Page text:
Fierce clashes between Sudan’s military and the country’s powerful paramilitary force erupted Saturday in the capital and elsewhere in the African nation, raising fears of a wider conflict in the chaos-stricken country.
In Khartoum, the sound of heavy firing could be heard in a number of areas, including the city center and the neighborhood of Bahri.
In a series of statements, the Rapid Support Forces militia accused the army of attacking its forces at one of its bases in south Khartoum. They claimed they seized the city’s airport and “completely controlled” Khartoum’s Republican Palace, the seat of the country’s presidency. The group also said it seized an airport and air base in the northern city of Merowe some 350 kilometers (215 miles) northwest of Khartoum. The Associated Press was unable to verify those claims.
The Sudanese army said fighting broke out after RSF troops tried to attack its forces in the southern part of the capital, accusing the group of trying to take control of strategic locations in Khartoum, including the palace. The military also declared the RSF a rebel force and described the paramilitary’s statements as “lies.”
A military official told the AP that fighter jets took off from a military base north of Omdurman and attacked the RSF’s positions in and around Khartoum. The official spoke on condition of anonymity because he was not authorized to brief the media.
The clashes came as tensions between the military and the RSF have escalated in recent months, forcing a delay in the signing of an internationally backed deal with political parties to revive the country’s democratic transition.
Commercial aircraft trying to land at Khartoum International Airport began turning around to head back to their originating airport. Flights from Saudi Arabia turned back after nearly landing at the airport, flight tracking data showed Saturday.
Tensions between the army and the paramilitary stem from a disagreement over how the RSF, headed by Gen. Mohammed Hamdan Dagalo, should be integrated into the military and what authority should oversee the process. The merger is a key condition of Sudan’s unsigned transition agreement.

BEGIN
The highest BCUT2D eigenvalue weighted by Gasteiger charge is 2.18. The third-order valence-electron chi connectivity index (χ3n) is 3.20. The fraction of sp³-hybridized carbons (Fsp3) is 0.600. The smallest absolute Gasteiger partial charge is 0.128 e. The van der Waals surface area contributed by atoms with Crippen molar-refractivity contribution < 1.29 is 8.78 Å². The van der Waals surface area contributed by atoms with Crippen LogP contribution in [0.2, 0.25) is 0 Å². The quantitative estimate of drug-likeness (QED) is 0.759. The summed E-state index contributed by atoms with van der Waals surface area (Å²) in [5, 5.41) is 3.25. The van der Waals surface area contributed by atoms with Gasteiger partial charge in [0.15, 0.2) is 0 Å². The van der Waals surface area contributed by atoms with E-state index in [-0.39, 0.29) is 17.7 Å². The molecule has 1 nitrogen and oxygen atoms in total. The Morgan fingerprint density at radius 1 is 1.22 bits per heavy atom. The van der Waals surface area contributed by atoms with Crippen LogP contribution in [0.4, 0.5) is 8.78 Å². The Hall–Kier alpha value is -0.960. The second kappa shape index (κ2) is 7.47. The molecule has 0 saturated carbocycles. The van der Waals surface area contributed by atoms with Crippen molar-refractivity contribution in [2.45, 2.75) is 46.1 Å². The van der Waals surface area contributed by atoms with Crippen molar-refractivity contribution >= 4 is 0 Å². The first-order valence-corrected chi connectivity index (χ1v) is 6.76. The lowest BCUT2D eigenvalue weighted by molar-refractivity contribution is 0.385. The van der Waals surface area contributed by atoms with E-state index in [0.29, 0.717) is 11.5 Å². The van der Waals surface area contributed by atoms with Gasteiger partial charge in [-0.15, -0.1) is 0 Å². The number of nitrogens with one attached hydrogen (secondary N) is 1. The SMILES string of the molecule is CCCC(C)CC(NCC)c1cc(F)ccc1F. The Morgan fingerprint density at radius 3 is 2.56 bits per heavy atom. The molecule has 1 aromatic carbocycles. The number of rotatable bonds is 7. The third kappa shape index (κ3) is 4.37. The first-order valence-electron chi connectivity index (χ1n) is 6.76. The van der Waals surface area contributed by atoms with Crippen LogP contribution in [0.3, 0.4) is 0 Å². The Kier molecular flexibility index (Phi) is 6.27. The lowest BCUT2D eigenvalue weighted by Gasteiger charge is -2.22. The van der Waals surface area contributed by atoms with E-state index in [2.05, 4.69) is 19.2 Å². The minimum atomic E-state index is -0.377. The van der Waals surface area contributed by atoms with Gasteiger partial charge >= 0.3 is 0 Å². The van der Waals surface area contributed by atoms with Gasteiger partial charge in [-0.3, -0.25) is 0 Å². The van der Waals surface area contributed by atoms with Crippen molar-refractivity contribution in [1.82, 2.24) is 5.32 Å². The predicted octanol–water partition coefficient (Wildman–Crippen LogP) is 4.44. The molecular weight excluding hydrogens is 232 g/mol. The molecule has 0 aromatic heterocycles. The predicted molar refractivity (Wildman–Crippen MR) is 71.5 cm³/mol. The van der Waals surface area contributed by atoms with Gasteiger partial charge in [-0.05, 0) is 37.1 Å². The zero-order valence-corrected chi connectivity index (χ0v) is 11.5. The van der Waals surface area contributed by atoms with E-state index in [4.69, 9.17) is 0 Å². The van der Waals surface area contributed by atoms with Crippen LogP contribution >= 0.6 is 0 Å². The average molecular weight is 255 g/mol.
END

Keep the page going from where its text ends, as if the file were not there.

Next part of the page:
However, the army-RSF rivalry dates back to the rule of autocratic former president Omar al-Bashir, who was ousted in 2019. Under al-Bashir, the paramilitary force grew out of former militias known as janjaweed that carried out a brutal crackdown in Sudan’s Darfur region during the decades of conflict there.
In a rare televised speech Thursday, a top army general warned of potential clashes with paramilitary forces, accusing it of deploying forces in Khartoum and other areas of Sudan without the army’s consent. The RSF defended the presence of its forces in an earlier statement.
The RSF recently deployed troops near Merowe. Also, videos that circulated on social media Thursday showed what appeared to be RSF-armed vehicles being transported into Khartoum, farther to the south.
According to a statement issued by the Sudan Doctors Committee — a part of the country’s pro-democracy movement — clashes have led to ”varying injuries.” The military also said the fighting resulted in a number of casualties but provided no further details.
The U.S. Ambassador to Sudan, John Godfrey, wrote online that he was “currently sheltering in place with the Embassy team, as Sudanese throughout Khartoum and elsewhere are doing.”
“Escalation of tensions within the military component to direct fighting is extremely dangerous,” Godfrey wrote. “I urgently call on senior military leaders to stop the fighting.”
In Saturday’s statement, the RSF said it was contacted by three former rebel leaders who hold government positions in an apparent bid to de-escalate the conflict.
In a joint statement, civilian signatories to December’s framework agreement also called for an immediate de-escalation. “We call on the leadership of the Sudanese Armed Forces and the Rapid Support Forces to stop hostilities immediately,” it said.
Sudan has been marred in turmoil since October 2021, when a coup overthrew a Western-back government, dashing Sudanese aspirations for democratic rule after three decades of autocracy and repression under Islamist ruler Omar al-Bashir.